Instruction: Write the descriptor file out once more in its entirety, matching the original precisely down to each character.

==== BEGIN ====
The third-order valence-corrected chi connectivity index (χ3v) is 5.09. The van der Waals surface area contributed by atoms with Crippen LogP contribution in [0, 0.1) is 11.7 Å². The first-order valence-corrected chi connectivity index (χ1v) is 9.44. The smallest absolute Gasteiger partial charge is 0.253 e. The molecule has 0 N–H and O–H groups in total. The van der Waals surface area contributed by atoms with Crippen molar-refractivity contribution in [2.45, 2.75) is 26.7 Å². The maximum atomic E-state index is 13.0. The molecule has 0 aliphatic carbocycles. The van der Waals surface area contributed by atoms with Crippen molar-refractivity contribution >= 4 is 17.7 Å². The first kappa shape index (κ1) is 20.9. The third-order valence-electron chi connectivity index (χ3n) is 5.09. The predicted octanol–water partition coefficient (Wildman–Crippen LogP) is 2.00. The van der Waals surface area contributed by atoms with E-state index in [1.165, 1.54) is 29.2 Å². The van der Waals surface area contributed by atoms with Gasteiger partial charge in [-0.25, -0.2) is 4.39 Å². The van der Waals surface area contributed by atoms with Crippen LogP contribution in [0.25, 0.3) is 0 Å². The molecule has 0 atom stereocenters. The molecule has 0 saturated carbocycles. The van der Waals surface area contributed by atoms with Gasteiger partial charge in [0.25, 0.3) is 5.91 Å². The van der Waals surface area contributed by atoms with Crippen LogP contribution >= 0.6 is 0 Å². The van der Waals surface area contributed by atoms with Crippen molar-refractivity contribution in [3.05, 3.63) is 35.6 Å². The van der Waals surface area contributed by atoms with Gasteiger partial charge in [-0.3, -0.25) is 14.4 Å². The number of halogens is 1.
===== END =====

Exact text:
The third-order valence-corrected chi connectivity index (χ3v) is 5.09. The van der Waals surface area contributed by atoms with Crippen LogP contribution in [0, 0.1) is 11.7 Å². The first-order valence-corrected chi connectivity index (χ1v) is 9.44. The smallest absolute Gasteiger partial charge is 0.253 e. The molecule has 0 N–H and O–H groups in total. The van der Waals surface area contributed by atoms with Crippen molar-refractivity contribution in [2.45, 2.75) is 26.7 Å². The maximum atomic E-state index is 13.0. The molecule has 0 aliphatic carbocycles. The van der Waals surface area contributed by atoms with Crippen molar-refractivity contribution >= 4 is 17.7 Å². The first kappa shape index (κ1) is 20.9. The third-order valence-electron chi connectivity index (χ3n) is 5.09. The predicted octanol–water partition coefficient (Wildman–Crippen LogP) is 2.00. The van der Waals surface area contributed by atoms with E-state index in [1.165, 1.54) is 29.2 Å². The van der Waals surface area contributed by atoms with Gasteiger partial charge in [-0.25, -0.2) is 4.39 Å². The van der Waals surface area contributed by atoms with Crippen LogP contribution in [0.25, 0.3) is 0 Å². The molecule has 0 atom stereocenters. The molecule has 0 saturated carbocycles. The van der Waals surface area contributed by atoms with Gasteiger partial charge in [0.25, 0.3) is 5.91 Å². The van der Waals surface area contributed by atoms with Crippen LogP contribution >= 0.6 is 0 Å². The van der Waals surface area contributed by atoms with Crippen molar-refractivity contribution in [3.05, 3.63) is 35.6 Å². The van der Waals surface area contributed by atoms with Gasteiger partial charge in [-0.3, -0.25) is 14.4 Å². The number of halogens is 1.